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IR35: summary of responses to Off-Payroll private sector consultation – June 2019

A summary of responses to HMRC’s ‘Off-Payroll working rules from April 2020’ consultation by ContractorCalculator has revealed serious concerns about the new proposals to address failings with the current legislation.

The summary identifies several fundamental flaws with HMRC’s proposals, with experts from the tax, contracting, recruitment and legal sectors warning of the damage that legislating these changes for April 2020 would cause the flexible workforce and UK plc.

Among the recurring issues and recommendations made were:

  • Halt reforms until April 2021
  • Strong opposition to client-led disagreement process
  • Liability model grossly unfair on compliant parties
  • Calls for deemed employees to receive employment rights
  • Small company exemption deemed unsuitable
  • HMRC’s Check Employment Status for Tax (CEST) tool is still not fit-for-purpose
  • Widespread non-compliance with the Off-Payroll rules in the public sector
  • Concerns over the timing of the proposals in relation to Brexit.

The feedback analysed consists of 29 consultation responses from the likes of the Institute of Chartered Accountants in England and Wales (ICAEW), the Confederation of British Industry (CBI), the Recruitment and Employment Confederation (REC) and the Association of Independent Professionals and the Self Employed (IPSE).

DOWNLOAD: Off-Payroll - Summary of Responses

“Our analysis has uncovered a host of practical and ethical issues with HMRC’s proposals for the private sector, and presents the most prominent feedback in a balanced manner,” highlights ContractorCalculator CEO Dave Chaplin.

“Following HMRC’s previous Off-Payroll summary of responses, we simply don’t trust the taxman to deliver an accurate representation of the feedback provided. Too often we have seen HMRC gloss over and blatantly ignore the concerns shared by respondents.”

New Off-Payroll consultation brings old issues to the fore

Notable amongst the large majority of consultation responses was the re-emergence of many issues raised in response to the previous consultation in September. According to Chaplin, this shows that HMRC is not doing enough to address the very serious concerns that the Off-Payroll rules have brought to the fore:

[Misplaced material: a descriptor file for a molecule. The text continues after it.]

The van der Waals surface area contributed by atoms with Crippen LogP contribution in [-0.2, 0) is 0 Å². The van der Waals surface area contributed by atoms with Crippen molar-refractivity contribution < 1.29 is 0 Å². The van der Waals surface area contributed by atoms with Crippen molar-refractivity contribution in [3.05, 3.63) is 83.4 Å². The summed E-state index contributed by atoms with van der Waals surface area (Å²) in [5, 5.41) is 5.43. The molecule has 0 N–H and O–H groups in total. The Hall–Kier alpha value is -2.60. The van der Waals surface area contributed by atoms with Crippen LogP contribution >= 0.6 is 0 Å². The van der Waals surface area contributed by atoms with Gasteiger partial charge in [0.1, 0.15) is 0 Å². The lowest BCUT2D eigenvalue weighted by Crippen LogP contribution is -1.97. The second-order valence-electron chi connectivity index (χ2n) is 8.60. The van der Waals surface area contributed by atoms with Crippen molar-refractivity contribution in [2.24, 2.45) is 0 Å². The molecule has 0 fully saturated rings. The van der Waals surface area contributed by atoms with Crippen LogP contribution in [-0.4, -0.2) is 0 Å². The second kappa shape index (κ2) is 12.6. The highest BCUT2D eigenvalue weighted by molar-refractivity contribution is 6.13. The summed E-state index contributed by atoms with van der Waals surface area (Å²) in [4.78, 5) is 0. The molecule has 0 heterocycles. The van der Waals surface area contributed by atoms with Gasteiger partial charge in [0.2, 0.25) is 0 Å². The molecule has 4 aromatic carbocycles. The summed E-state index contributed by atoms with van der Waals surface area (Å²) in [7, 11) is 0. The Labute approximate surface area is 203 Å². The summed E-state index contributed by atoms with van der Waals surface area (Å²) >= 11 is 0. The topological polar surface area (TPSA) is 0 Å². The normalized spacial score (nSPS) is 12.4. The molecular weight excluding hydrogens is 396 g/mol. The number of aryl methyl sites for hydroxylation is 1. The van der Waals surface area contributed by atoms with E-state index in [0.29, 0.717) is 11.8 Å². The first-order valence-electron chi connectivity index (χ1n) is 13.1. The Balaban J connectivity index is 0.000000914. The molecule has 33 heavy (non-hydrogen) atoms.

“In our September 2018 summary of responses, we identified the 10 most prominent issues raised by industry experts and insiders. HMRC attempted to address just two of these. Unfortunately, both of the taxman’s proposed solutions have been shot down with considerable arguments.”

Once again, stakeholders urged HMRC to consider IR35 holistically by granting employment rights to ‘deemed employees’. Many warned that a failure to address the current imbalance would damage workforce flexibility by deterring would-be contractors, with a submission from a selection of pharmaceutical and locum bodies warning: “If this flexibility is disrupted significantly, it could impede the necessary supply of medicines and services to patients.”

Also prominent were calls for a full review into the impact of the public sector changes, with IR35 advisors Bauer & Cottrell commenting: “We still have a situation where no proper analysis has been undertaken of how the public sector rules have worked and the true impact, as demonstrated by numerous bodies, has simply been ignored.”

Chaplin adds: “It is not good enough for HMRC to ignore the bulk of these very legitimate concerns, many of which have been raised by organisations with a unique insight into the effects of the Off-Payroll rules in the public sector.”

DOWNLOAD: Off-Payroll - Summary of Responses

Stakeholders expose fundamental flaws in HMRC new proposals

HMRC has attempted to address concerns over the unfair burden that compliance requirements would place on small businesses. However, the taxman’s proposed small company exemption was considered by the majority of respondents to be too complicated to apply accurately in practice, as well as prone to exploitation from larger firms seeking to circumvent their responsibilities.

Meanwhile, HMRC’s proposed client-led status disagreement process came under heavy criticism. Stakeholders were unanimous that any process needs to be led by an impartial, independent party, with many highlighting that HMRC’s proposal restricts access to tribunals and would likely incite risk-averse blanket assessments.

“This is our biggest concern with the proposals”, commented the Freelancer & Contractor Services Association (FCSA), with IPSE adding: “It is against natural justice that the dominant party in the process should be empowered to lead the disagreement process.”

HMRC’s plans to impose tax liability risk on compliant organisations where it is unable to recoup sums from other non-compliant parties in a supply chain also faced strong opposition. “The approach achieves nothing other than HMRC’s satisfaction that it would have multiple targets for tax collection,” stated the Association of Recruitment Consultancies (ARC).

Almost all respondents called for a further delay to any legislation until 2021, stressing that HMRC has not given businesses adequate time to prepare for an April 2020 rollout, whilst urging the taxman to use any extra time granted to reconsider the currently unworkable proposals.

“This summary makes it clear that HMRC has a lot of work to do before it can seriously consider extending the Off-Payroll rules to the private sector,” comments Chaplin. “Many have urged HMRC to take stock, instead of ploughing ahead with its ill-conceived plans. At the very least, a further postponement until April 2021 is needed to enable HMRC to attempt to fix the many flaws in its plans.”

DOWNLOAD: Off-Payroll - Summary of Responses

Published: 17 June 2019

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